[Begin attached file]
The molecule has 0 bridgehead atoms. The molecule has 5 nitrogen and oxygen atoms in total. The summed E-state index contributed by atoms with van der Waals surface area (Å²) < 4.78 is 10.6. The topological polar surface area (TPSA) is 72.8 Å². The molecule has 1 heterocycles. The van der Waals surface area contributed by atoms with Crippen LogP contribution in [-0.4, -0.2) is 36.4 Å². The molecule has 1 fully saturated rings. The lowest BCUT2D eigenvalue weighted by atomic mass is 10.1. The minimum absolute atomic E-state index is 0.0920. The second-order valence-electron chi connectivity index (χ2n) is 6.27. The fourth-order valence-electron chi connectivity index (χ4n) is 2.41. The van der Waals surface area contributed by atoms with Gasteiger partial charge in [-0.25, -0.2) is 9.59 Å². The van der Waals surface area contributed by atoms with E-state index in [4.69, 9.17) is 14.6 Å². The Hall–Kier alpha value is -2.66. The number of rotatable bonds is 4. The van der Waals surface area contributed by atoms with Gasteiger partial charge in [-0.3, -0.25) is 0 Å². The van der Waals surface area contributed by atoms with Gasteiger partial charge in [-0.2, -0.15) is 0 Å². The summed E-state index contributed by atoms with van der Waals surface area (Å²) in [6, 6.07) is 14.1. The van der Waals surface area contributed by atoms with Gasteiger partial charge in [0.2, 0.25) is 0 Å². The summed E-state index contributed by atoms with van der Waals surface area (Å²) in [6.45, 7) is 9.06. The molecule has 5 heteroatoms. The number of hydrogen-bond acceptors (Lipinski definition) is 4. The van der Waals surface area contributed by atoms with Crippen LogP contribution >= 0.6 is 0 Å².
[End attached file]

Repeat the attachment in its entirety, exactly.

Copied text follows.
The molecule has 0 bridgehead atoms. The molecule has 5 nitrogen and oxygen atoms in total. The summed E-state index contributed by atoms with van der Waals surface area (Å²) < 4.78 is 10.6. The topological polar surface area (TPSA) is 72.8 Å². The molecule has 1 heterocycles. The van der Waals surface area contributed by atoms with Crippen LogP contribution in [-0.4, -0.2) is 36.4 Å². The molecule has 1 fully saturated rings. The lowest BCUT2D eigenvalue weighted by atomic mass is 10.1. The minimum absolute atomic E-state index is 0.0920. The second-order valence-electron chi connectivity index (χ2n) is 6.27. The fourth-order valence-electron chi connectivity index (χ4n) is 2.41. The van der Waals surface area contributed by atoms with Gasteiger partial charge in [-0.25, -0.2) is 9.59 Å². The van der Waals surface area contributed by atoms with E-state index in [4.69, 9.17) is 14.6 Å². The Hall–Kier alpha value is -2.66. The number of rotatable bonds is 4. The van der Waals surface area contributed by atoms with Gasteiger partial charge in [-0.3, -0.25) is 0 Å². The van der Waals surface area contributed by atoms with Gasteiger partial charge in [-0.2, -0.15) is 0 Å². The summed E-state index contributed by atoms with van der Waals surface area (Å²) in [6, 6.07) is 14.1. The van der Waals surface area contributed by atoms with Gasteiger partial charge in [0.2, 0.25) is 0 Å². The summed E-state index contributed by atoms with van der Waals surface area (Å²) in [6.45, 7) is 9.06. The molecule has 5 heteroatoms. The number of hydrogen-bond acceptors (Lipinski definition) is 4. The van der Waals surface area contributed by atoms with Crippen LogP contribution >= 0.6 is 0 Å².